About

Unsustainable growth (urbanization) and shifting time horizons in delta management increase the urgency of the environmental crisis in deltas. Besides, an opportunity for a ‘reset’ arises because of the near sell-by date current infrastructure systems (mature deltas) and the vast investments planned in the coming decades (emerging deltas). It is essential to identify and understand pathways to a sustainable and inclusive delta in which transformations are likely necessary. Unfortunately, the current practice of ‘delta-management’ falls short, as it lacks integration and design. Collective inter-disciplinary knowledge production is required to develop these (transformation) pathways, and the success of collective knowledge production does require a design-based approach, in which different perspectives are recognized and joint new perspectives are developed. Therefore, we initiated an ambitious, inter-disciplinary and multi-annual project which places design and design-based research at the heart to deliver these outcomes. We propose to use the Delft Approach as a basis on which to build in the process of Redesigning Deltas, in which finding consensus (joint fact finding), making visions, and designing their material, ecological and temporal manifestation in space (design-thinking) help to explore, envision, and project new futures, to evoke and enable change.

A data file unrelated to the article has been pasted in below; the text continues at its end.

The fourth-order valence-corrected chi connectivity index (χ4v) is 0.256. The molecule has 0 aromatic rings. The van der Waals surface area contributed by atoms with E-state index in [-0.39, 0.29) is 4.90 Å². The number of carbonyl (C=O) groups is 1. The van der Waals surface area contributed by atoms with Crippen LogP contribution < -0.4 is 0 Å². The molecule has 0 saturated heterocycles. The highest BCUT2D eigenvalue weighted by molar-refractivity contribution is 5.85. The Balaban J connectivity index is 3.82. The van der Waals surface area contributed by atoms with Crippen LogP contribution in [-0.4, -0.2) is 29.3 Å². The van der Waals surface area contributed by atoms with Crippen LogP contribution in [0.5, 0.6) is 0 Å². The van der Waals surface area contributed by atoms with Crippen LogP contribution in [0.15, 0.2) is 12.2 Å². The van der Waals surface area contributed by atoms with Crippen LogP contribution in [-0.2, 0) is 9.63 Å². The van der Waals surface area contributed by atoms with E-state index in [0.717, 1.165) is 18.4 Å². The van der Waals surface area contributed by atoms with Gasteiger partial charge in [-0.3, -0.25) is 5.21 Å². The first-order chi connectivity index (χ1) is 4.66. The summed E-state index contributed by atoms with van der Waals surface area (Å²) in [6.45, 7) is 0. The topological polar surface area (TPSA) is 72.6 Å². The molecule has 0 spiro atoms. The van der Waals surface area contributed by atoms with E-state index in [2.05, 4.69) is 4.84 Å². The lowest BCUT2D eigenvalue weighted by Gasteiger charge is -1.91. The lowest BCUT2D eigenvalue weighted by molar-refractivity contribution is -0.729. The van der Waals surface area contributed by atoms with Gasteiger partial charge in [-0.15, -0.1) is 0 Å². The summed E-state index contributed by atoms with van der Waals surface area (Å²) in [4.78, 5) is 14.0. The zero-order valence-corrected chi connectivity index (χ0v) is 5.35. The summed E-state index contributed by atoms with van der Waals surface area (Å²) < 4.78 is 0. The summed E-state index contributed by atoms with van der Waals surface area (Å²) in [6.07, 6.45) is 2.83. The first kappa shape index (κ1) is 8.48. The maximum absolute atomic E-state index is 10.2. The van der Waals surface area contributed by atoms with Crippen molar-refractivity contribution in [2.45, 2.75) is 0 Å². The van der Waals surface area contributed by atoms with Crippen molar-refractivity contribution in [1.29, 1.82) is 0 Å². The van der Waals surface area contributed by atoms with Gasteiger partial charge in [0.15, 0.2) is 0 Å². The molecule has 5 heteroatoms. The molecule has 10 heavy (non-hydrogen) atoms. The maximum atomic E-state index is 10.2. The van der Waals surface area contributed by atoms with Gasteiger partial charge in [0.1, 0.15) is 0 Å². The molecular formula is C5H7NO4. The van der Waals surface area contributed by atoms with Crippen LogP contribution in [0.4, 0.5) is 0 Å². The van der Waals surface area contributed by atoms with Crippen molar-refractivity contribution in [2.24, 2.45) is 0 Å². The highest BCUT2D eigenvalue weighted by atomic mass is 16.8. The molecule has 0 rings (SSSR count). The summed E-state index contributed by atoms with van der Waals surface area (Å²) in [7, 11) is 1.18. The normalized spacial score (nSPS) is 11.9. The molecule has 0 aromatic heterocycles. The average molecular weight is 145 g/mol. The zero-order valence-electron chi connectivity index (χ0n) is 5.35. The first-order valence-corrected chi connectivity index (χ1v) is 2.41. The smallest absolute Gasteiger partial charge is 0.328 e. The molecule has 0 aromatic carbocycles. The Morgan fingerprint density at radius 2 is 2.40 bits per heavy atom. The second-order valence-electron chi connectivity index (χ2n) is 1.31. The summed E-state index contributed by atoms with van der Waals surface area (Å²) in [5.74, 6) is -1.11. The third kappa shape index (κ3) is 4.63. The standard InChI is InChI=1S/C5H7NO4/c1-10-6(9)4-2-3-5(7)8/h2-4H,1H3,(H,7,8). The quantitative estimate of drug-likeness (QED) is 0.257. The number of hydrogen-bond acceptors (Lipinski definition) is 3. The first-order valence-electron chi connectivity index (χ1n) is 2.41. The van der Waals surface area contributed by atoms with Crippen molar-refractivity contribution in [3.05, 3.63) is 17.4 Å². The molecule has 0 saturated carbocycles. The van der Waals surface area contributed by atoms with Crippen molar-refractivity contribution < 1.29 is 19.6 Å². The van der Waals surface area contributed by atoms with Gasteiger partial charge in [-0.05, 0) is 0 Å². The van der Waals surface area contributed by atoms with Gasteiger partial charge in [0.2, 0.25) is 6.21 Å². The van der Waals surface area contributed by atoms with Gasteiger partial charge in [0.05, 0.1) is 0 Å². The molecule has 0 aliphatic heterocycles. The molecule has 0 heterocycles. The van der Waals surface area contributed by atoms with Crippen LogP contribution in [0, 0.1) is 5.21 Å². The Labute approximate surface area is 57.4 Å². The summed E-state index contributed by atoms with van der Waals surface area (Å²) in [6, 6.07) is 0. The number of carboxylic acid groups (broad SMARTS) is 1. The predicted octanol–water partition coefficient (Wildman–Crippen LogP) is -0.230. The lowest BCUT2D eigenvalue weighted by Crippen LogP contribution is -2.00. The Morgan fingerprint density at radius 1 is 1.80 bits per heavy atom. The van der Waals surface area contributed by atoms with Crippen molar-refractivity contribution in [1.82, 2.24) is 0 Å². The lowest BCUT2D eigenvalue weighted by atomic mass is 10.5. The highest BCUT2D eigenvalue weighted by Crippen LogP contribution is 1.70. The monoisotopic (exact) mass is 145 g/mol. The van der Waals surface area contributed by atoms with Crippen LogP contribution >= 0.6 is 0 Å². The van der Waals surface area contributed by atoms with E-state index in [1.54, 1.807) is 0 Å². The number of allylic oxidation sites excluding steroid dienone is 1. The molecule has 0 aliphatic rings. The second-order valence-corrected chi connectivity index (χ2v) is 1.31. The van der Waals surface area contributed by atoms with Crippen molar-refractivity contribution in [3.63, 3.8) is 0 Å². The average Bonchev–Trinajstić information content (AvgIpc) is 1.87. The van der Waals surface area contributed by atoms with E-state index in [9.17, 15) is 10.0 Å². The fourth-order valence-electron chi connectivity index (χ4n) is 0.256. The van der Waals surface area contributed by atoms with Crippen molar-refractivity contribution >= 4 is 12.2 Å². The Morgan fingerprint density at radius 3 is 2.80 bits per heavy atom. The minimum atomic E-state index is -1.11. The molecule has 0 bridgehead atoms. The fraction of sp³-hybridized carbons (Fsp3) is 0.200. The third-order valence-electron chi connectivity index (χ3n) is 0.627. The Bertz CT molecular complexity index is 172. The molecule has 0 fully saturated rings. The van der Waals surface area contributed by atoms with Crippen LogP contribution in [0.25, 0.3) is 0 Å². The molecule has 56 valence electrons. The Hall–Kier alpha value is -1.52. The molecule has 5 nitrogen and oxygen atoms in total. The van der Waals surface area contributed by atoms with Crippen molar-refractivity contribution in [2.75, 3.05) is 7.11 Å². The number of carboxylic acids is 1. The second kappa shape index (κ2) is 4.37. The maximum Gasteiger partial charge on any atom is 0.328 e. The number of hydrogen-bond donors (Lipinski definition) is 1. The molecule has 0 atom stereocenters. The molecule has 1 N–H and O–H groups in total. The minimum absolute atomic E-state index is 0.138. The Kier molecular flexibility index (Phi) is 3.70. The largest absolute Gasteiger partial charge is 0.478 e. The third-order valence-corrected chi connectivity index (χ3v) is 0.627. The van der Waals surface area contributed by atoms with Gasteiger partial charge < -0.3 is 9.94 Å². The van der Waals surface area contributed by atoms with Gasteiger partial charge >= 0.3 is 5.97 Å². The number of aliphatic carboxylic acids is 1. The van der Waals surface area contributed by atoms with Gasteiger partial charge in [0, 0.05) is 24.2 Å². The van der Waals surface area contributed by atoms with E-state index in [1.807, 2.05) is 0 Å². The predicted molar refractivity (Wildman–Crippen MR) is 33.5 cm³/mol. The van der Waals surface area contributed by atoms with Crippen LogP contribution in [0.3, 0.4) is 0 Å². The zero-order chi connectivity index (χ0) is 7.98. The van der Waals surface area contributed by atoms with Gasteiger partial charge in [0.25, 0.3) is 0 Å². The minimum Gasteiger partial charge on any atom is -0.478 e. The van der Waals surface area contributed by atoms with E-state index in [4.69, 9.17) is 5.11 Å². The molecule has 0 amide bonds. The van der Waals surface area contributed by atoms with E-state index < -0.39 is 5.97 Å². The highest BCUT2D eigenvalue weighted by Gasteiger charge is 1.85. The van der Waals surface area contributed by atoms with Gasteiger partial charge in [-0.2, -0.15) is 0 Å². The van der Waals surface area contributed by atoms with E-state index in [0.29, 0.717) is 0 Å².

The main goal of this project is to build the knowledge and collective commitment in the delta community* to support the shift in paradigm where water (security & safety) management is integrated into planning and design and vice versa in which the role of design and design-based research is revisited and strengthened.
The project will evoke systemic change on two levels:
1. Strategy: transformability (persistence – fragments vs. permanence – main structure)
2. Tactics: flexibility (ability to respond, contingency), continuous learning, adaptability, and innovation (ability to change) and will deliver as concrete outputs pathways to sustainable deltas (national and international context).